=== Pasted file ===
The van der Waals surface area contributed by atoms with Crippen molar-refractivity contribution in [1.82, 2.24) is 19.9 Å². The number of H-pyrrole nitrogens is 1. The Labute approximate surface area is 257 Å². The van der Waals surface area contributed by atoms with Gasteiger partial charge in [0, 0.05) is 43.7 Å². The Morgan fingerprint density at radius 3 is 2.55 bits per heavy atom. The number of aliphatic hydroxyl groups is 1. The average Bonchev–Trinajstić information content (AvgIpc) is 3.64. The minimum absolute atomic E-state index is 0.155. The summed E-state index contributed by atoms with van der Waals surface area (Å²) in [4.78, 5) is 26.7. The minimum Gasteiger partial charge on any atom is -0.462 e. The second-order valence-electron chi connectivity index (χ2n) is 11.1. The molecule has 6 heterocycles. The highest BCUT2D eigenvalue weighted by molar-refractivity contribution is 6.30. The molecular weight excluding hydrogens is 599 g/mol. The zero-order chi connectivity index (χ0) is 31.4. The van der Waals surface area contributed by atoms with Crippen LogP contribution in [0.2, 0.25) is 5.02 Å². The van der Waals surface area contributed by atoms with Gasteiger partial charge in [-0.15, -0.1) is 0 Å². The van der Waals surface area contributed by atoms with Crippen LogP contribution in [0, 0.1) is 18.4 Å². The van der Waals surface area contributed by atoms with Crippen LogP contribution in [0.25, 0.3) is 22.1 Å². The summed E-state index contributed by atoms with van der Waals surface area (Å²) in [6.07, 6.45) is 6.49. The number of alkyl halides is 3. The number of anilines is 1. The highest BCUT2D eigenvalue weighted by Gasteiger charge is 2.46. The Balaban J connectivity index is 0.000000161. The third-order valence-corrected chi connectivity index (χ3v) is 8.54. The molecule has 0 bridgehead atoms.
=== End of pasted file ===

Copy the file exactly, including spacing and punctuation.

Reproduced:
The van der Waals surface area contributed by atoms with Crippen molar-refractivity contribution in [1.82, 2.24) is 19.9 Å². The number of H-pyrrole nitrogens is 1. The Labute approximate surface area is 257 Å². The van der Waals surface area contributed by atoms with Gasteiger partial charge in [0, 0.05) is 43.7 Å². The Morgan fingerprint density at radius 3 is 2.55 bits per heavy atom. The number of aliphatic hydroxyl groups is 1. The average Bonchev–Trinajstić information content (AvgIpc) is 3.64. The minimum absolute atomic E-state index is 0.155. The summed E-state index contributed by atoms with van der Waals surface area (Å²) in [4.78, 5) is 26.7. The minimum Gasteiger partial charge on any atom is -0.462 e. The second-order valence-electron chi connectivity index (χ2n) is 11.1. The molecule has 6 heterocycles. The highest BCUT2D eigenvalue weighted by molar-refractivity contribution is 6.30. The molecular weight excluding hydrogens is 599 g/mol. The zero-order chi connectivity index (χ0) is 31.4. The van der Waals surface area contributed by atoms with Crippen LogP contribution in [0.2, 0.25) is 5.02 Å². The van der Waals surface area contributed by atoms with Gasteiger partial charge in [-0.15, -0.1) is 0 Å². The van der Waals surface area contributed by atoms with Crippen LogP contribution in [0, 0.1) is 18.4 Å². The van der Waals surface area contributed by atoms with Crippen LogP contribution in [0.25, 0.3) is 22.1 Å². The summed E-state index contributed by atoms with van der Waals surface area (Å²) in [6.07, 6.45) is 6.49. The number of alkyl halides is 3. The number of anilines is 1. The highest BCUT2D eigenvalue weighted by Gasteiger charge is 2.46. The Balaban J connectivity index is 0.000000161. The third-order valence-corrected chi connectivity index (χ3v) is 8.54. The molecule has 0 bridgehead atoms.